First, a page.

In-depth reviews guided by a Pediatrician

The Battle for the Best Disposable Diapers

Babies depend on their caregivers to provide comfort and security. Parents depend on diapers to keep babies dry and comfortable. You can depend on BabyGearLab for objective scientific reviews of diapers so you can quickly find the best product for your family.
By Juliet Spurrier, MD & BabyGearLab Team
Thursday September 6, 2018
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Are you looking for the best disposable diaper that doesn't leak and saves you money? We were too! Finding a great diaper can be more difficult than many parents think, from absorption to leakage and health and type, it isn't as simple as it used to be. We purchased and tested 23 diapers in-house and on babies to determine the details you'll need to make the best buying choice for you and your baby no matter what is important to you. We put each product through a gauntlet of tests to compare them side-by-side. We set out to discover which options perform better and if there is any discernable difference between "green diapers" and popular brands like Pampers and Huggies. Find out how each product stacked up against the sometimes soggy competition in this comprehensive review.


Compare Top Products

Displaying 1 - 5 of 23
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Awards    Editors' Choice Award  
Price $0.58 List
$0.53 each at Amazon - 8% off
$0.28 List
$0.29 each at Amazon
$0.88 List$0.37 List
$0.35 each at Amazon - 6% off
$0.67 List
$0.67 each at Amazon
Overall Score
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43
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48
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44
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74
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67
Star Rating
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Pros Few leaks, comfortableFew leaks, comfortableFew leaksGreat absorption and leak prevention, better health and eco-friendlinessGood absorption, great on leak prevention
Cons Expensive, poor absorptionPoor absorption, not eco-friendly, no disclosurePoor absorption, below average comfort, priceHard to find a good fit, not as comfy or durableHigh price, not very cozy or durable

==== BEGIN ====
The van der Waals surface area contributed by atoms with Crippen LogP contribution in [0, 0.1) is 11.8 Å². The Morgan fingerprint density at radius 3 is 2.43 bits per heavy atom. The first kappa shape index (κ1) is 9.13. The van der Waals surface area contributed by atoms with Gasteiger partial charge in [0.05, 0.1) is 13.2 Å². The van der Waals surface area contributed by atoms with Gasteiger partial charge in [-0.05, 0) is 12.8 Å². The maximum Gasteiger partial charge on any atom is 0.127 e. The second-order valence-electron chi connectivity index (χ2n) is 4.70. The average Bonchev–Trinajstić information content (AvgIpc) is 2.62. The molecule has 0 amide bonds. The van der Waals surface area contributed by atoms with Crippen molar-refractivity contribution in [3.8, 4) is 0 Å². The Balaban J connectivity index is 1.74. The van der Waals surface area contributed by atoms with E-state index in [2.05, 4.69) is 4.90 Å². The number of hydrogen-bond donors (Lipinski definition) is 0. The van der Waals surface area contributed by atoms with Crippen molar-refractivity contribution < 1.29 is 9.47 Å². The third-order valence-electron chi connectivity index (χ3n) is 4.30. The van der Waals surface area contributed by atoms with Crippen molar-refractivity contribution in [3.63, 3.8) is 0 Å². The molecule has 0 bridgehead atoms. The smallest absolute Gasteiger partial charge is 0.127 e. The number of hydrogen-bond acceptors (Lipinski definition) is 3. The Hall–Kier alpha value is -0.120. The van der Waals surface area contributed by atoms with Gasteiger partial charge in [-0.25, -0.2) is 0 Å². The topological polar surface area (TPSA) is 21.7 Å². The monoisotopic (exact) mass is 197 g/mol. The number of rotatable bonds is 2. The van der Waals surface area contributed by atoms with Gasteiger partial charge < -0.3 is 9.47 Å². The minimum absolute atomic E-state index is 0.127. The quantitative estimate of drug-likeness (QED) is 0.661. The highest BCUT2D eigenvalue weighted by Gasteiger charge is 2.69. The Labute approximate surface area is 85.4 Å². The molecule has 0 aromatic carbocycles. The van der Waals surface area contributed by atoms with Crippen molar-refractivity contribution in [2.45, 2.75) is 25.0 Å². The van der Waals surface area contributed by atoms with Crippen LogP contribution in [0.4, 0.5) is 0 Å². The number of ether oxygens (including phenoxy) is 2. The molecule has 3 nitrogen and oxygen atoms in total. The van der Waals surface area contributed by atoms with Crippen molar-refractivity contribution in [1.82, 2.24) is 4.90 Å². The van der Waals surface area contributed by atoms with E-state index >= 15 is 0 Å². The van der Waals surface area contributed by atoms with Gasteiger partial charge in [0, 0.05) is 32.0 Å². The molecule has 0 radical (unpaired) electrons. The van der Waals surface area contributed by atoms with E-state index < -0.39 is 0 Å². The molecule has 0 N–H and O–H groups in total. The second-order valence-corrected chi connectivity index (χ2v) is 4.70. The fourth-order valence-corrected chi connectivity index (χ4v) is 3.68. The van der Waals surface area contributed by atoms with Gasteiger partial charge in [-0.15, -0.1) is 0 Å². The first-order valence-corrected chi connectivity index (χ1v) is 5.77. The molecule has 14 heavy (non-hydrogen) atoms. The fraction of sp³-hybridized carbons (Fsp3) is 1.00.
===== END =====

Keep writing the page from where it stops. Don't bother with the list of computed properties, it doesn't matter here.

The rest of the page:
Bottom Line Pricey and comfortable this leak proof diaper doesn't absorb much liquidGreat at preventing leaks, but the poor absorption is disappointingWhile it may have few leaks, the lack of absorption makes it a disappointing diaperHigh performing, healthier option that is Earth friendlyExpensive diaper that works well but isn't comfortable
Ratings Categories Aleva Naturals Little Snugglers Poof Nature Babycare Broody Chick
Absorption (40%)
10
0
1
10
0
2
10
0
1
10
0
10
10
0
8
Leakage (20%) Sort Icon
10
0
8
10
0
8
10
0
8
10
0
8
10
0
8
Comfort (15%)
10
0
8
10
0
8
10
0
6
10
0
3
10
0
4
Health (15%)
10
0
4
10
0
5
10
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6
10
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6
10
0
5
Eco Friendly (5%)
10
0
4
10
0
1
10
0
6
10
0
8
10
0
4
Durability (5%)
10
0
6
10
0
7
10
0
6
10
0
1
10
0
6
Specs Aleva Naturals Little Snugglers Poof Nature Babycare Broody Chick
Type of Diaper Green Traditional Green Green Green
Chlorine-Free Elemental Chlorine-free Not Listed Elemental Chlorine-free Totally Chlorine-free Not Listed
Perfume-Free Yes Not Listed Yes Yes Yes

Updated — September 2018
We've updated this review to remove Babies R Us diapers as they are no longer being produced as a result of the closure of Babies R Us. Kirkland is now the only Best Value winner in the group.

Best Overall Disposable Diaper


Nature Babycare


Editors' Choice Award

$0.35 each (in 124-pack)
(6% off)
at Amazon
See It

Great absorption
Few leaks
Good health and eco-friendliness
Not very cozy
Faulty tab closures

Nature Babycare is an excellent green diaper that is probably the closest thing to cloth diapering you'll find in a disposable with advanced Earth-friendly features. This company and diaper are trying hard to set new environmental standards for diapers while keeping baby's health in mind. The best part? Not only is it green but it earned the highest score for absorption in our tests making it a top performing option as well.

This diaper may not be the best choice for parents on a tight budget as it has a higher price than some of the competition (though not the highest); however, if your wallet allows, you'd be hard-pressed to find a better, eco-friendly disposable diaper anywhere.

Read review: Nature Babycare

Comfy and Durable High-Performance Diaper


Babyganics


Editors' Choice Award

$0.32 each (in 184-pack)
at Amazon
See It

Good absorption
Comfortable
Durable
Not as green as competition
Average leakage

Babyganics is a comfortable green diaper that lasts as long as you need it to between diaper changes with few complaints online about durability. This diaper impresses in its performance for absorption and it offers some features for eco-friendliness and baby's health.

This diaper is harder to find in stores, so you'll likely need to purchase them online. It is somewhat cheaper than Nature Babycare and may be a good choice for parents who favor comfort and durability over being as green as possible. Overall, it is a good option that can save you some cash.

Read review: Babyganics

Comfy and Affordable


Kirkland Signature Supreme


Best Value Award

$0.20 each (in 198-pack)
at Amazon
See It

Kirkland diapers are a Costco brand traditional diaper with some nods to health and a super high comfort score. This inexpensive option earned high scores for comfort and durability with super soft fabric and few online complaints about faulty tabs or falling apart.